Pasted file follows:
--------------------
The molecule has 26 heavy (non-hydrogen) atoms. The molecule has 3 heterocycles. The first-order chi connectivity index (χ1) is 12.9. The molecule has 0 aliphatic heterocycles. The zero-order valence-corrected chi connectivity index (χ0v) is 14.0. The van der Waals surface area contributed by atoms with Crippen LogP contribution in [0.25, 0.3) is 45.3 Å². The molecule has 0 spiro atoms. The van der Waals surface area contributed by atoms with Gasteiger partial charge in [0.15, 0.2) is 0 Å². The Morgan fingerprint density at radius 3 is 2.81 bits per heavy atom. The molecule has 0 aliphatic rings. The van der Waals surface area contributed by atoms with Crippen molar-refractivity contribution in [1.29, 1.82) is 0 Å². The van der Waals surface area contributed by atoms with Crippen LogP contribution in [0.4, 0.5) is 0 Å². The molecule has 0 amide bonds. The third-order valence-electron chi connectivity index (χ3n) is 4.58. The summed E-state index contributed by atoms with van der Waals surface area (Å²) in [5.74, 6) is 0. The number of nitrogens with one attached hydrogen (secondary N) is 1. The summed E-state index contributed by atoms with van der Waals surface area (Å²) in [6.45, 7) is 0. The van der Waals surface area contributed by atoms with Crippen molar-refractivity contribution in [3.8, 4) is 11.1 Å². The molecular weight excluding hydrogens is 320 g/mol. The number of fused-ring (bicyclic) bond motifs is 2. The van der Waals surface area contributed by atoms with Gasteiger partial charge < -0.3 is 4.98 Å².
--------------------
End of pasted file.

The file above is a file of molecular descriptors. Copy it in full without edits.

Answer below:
The molecule has 26 heavy (non-hydrogen) atoms. The molecule has 3 heterocycles. The first-order chi connectivity index (χ1) is 12.9. The molecule has 0 aliphatic heterocycles. The zero-order valence-corrected chi connectivity index (χ0v) is 14.0. The van der Waals surface area contributed by atoms with Crippen LogP contribution in [0.25, 0.3) is 45.3 Å². The molecule has 0 spiro atoms. The van der Waals surface area contributed by atoms with Gasteiger partial charge in [0.15, 0.2) is 0 Å². The Morgan fingerprint density at radius 3 is 2.81 bits per heavy atom. The molecule has 0 aliphatic rings. The van der Waals surface area contributed by atoms with Crippen molar-refractivity contribution in [1.29, 1.82) is 0 Å². The van der Waals surface area contributed by atoms with Crippen LogP contribution in [0.4, 0.5) is 0 Å². The molecule has 0 amide bonds. The third-order valence-electron chi connectivity index (χ3n) is 4.58. The summed E-state index contributed by atoms with van der Waals surface area (Å²) in [5.74, 6) is 0. The number of nitrogens with one attached hydrogen (secondary N) is 1. The summed E-state index contributed by atoms with van der Waals surface area (Å²) in [6.45, 7) is 0. The van der Waals surface area contributed by atoms with Crippen molar-refractivity contribution in [3.8, 4) is 11.1 Å². The molecular weight excluding hydrogens is 320 g/mol. The number of fused-ring (bicyclic) bond motifs is 2. The van der Waals surface area contributed by atoms with Gasteiger partial charge < -0.3 is 4.98 Å².